Time to take a stand

Published: March 17, 2016
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WMA General Secretary Qari Muhammad Hanif Jalandhari addressing at a press conference. PHOTO: INP

WMA General Secretary Qari Muhammad Hanif Jalandhari addressing at a press conference. PHOTO: INP

Now is the time for the government to show some steely resolve over the matter of the Punjab Protection of Women against Violence Act (PPWVA). Now is the time to speak with absolute clarity and fortitude as to the primacy of democratically-elected institutions. And now is the time to possibly definitively confront the clerical cohort seemingly bent on usurping the role of parliamentary bodies. The Wafaq-ul-Madaris Al-Arabia (WMA) is the largest federation of Islamic seminaries and it has rejected the committee announced by the Punjab chief minister, tasked to look into the reservations of the WMA in respect of the PPWVA. In rejecting the committee, the WMA has instead called for the Punjab government to “take practical steps to immediately amend the Act”. This flies in the face of every democratic principle in the book, and is effectively a demand that the Punjab government bows to the will of the WMA, ignore parliament and submit a revised Act for WMA scrutiny and approval.

This is an unacceptable demand. The WMA is an unelected body seeking to overturn an Act that was unanimously passed by the Punjab Assembly on the grounds that parts of the Act are in some yet-to-be-defined way ‘un-Islamic’. The religious bodies have threatened to organise street protests if the Act was not withdrawn by March 27. It is not for unelected bodies to hold the gun of civil disorder to the head of government simply because they happen to have ideological and doctrinal differences with the elected legislature. It is for the elected bodies to do the converse and assert their primacy in matters legislative. If not, why bother to have a parliament or provincial assemblies at all?

If ever there was a group overdue for legislative protection, it is the much-abused women of Pakistan. To assert that Islam already makes provision for the protection of women is undoubtedly true. Unfortunately, it is a truth revealed more in the breach than the observance. The protection of women is a duty of the state and the PPWVA is a step in the right protective direction. Time to take a stand — and if not, open this government to the contempt of the rest of the world.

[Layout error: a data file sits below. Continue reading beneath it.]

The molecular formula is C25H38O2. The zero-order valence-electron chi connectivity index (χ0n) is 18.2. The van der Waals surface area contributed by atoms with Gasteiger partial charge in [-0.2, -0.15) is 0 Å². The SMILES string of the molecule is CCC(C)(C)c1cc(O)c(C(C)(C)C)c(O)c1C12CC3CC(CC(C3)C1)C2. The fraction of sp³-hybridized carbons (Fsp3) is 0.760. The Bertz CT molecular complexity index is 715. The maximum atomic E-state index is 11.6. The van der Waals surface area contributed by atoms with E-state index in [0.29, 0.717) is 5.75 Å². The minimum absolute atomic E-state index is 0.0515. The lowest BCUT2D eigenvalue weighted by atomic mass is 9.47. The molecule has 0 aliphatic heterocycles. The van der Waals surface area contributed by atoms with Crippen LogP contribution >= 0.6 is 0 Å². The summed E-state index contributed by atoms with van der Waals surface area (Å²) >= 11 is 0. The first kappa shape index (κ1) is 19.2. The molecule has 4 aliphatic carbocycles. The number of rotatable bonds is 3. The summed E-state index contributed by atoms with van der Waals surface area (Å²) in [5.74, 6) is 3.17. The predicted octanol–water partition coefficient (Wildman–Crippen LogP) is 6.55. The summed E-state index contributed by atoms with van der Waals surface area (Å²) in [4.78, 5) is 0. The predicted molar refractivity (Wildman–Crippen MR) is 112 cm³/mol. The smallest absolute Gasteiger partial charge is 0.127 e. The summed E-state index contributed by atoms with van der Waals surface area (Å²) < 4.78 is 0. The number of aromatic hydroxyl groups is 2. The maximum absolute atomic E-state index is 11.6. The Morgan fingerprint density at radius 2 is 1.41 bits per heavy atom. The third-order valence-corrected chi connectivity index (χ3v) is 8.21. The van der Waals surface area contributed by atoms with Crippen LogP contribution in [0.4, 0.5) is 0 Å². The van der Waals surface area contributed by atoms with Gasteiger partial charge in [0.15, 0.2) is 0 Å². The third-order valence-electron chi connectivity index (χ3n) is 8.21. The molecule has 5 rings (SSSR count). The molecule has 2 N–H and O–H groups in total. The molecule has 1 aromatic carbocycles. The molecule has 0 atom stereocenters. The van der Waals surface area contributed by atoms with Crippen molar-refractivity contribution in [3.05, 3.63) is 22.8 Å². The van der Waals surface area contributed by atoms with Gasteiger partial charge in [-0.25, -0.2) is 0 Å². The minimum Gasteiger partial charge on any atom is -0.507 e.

Published in The Express Tribune, March 18th, 2016.

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Reader Comments (7)

  • curious2
    Mar 18, 2016 - 1:16AM

    The people of Pakistan have demonstrated through voting that they don’t favor the religious conservatives .. but the govt of Pakistan is still pandering to their wishes. It’s a betrayal of the voters and shows a distinct lack of leadership/courage. Just because a small group is loud doesn’t mean that the tail should wag the dog.Recommend

  • Babbarsher Khan
    Mar 18, 2016 - 1:39AM

    Well written, hope governments at both provincial and federal level also show some spine!Recommend

  • Junaid
    Mar 18, 2016 - 9:27AM

    Todate, all the maulanas coming on TV criticizing the Act have not raised a single specific point to substantiate their contention that the Act is Un Islamic in any way. Recommend

  • Parvez
    Mar 18, 2016 - 12:28PM

    Absolutely correct.Recommend

  • Mohammed Sattar
    Mar 18, 2016 - 1:34PM

    Its about time something like this bill was passed to protect women in Pakistan.
    Anyone who organisis Street protests which almost always end in death and destruction of property should be arrested and thrown the book at them. Recommend

  • Rex Minor
    Mar 18, 2016 - 4:32PM

    Now is the time for the government to show some steely resolve over the matter of the Punjab Protection of Women against Violence Act (PPWVA). Now is the time to speak with absolute clarity and fortitude as to the primacy of democratically-elected institutions. And now is the time to possibly definitively confront the clerical cohort seemingly bent on usurping the role of parliamentary bodies.

    Your call is uncalled for Sir and will only further polarisation in the country. Pakistan has a patriarchal culture which is based on centuries old traditions of the natives in the land, both hindus as well as muslims and those who migrated from the middle east and the Iranian plateu. A change in the paradigma though may be desirable in modern times can only be realised peaceflly through a consensus and a referendum and not by the simple act of parliament. The elected body has not the mandate from the people for such a change which without any doubt will influence the private lives of the citizens.

    Rex MinorRecommend

  • G. Din
    Mar 18, 2016 - 5:33PM

    Indubitably correct! Stand up to these bullies and be counted.Recommend

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